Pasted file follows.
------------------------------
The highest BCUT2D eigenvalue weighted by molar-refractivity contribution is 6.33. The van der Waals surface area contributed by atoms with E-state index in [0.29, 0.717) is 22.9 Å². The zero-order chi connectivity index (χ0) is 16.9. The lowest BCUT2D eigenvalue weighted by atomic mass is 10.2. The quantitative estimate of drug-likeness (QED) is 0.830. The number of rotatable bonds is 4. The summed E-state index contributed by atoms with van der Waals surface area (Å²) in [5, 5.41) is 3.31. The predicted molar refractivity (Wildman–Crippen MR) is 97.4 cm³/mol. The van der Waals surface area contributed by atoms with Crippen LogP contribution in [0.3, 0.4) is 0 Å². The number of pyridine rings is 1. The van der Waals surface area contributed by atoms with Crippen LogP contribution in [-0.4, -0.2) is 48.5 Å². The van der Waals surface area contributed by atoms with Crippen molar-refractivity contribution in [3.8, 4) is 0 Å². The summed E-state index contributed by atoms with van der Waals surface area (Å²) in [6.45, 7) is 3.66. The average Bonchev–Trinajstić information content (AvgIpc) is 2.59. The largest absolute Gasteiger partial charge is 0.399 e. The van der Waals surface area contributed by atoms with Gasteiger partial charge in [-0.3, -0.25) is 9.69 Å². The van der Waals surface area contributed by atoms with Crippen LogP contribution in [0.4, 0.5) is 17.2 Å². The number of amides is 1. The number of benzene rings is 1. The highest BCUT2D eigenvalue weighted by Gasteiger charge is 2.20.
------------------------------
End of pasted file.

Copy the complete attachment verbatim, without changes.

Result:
The highest BCUT2D eigenvalue weighted by molar-refractivity contribution is 6.33. The van der Waals surface area contributed by atoms with E-state index in [0.29, 0.717) is 22.9 Å². The zero-order chi connectivity index (χ0) is 16.9. The lowest BCUT2D eigenvalue weighted by atomic mass is 10.2. The quantitative estimate of drug-likeness (QED) is 0.830. The number of rotatable bonds is 4. The summed E-state index contributed by atoms with van der Waals surface area (Å²) in [5, 5.41) is 3.31. The predicted molar refractivity (Wildman–Crippen MR) is 97.4 cm³/mol. The van der Waals surface area contributed by atoms with Crippen LogP contribution in [0.3, 0.4) is 0 Å². The number of pyridine rings is 1. The van der Waals surface area contributed by atoms with Crippen LogP contribution in [-0.4, -0.2) is 48.5 Å². The van der Waals surface area contributed by atoms with Crippen molar-refractivity contribution in [3.8, 4) is 0 Å². The summed E-state index contributed by atoms with van der Waals surface area (Å²) in [6.45, 7) is 3.66. The average Bonchev–Trinajstić information content (AvgIpc) is 2.59. The largest absolute Gasteiger partial charge is 0.399 e. The van der Waals surface area contributed by atoms with Gasteiger partial charge in [-0.3, -0.25) is 9.69 Å². The van der Waals surface area contributed by atoms with Crippen LogP contribution in [0.4, 0.5) is 17.2 Å². The number of amides is 1. The number of benzene rings is 1. The highest BCUT2D eigenvalue weighted by Gasteiger charge is 2.20.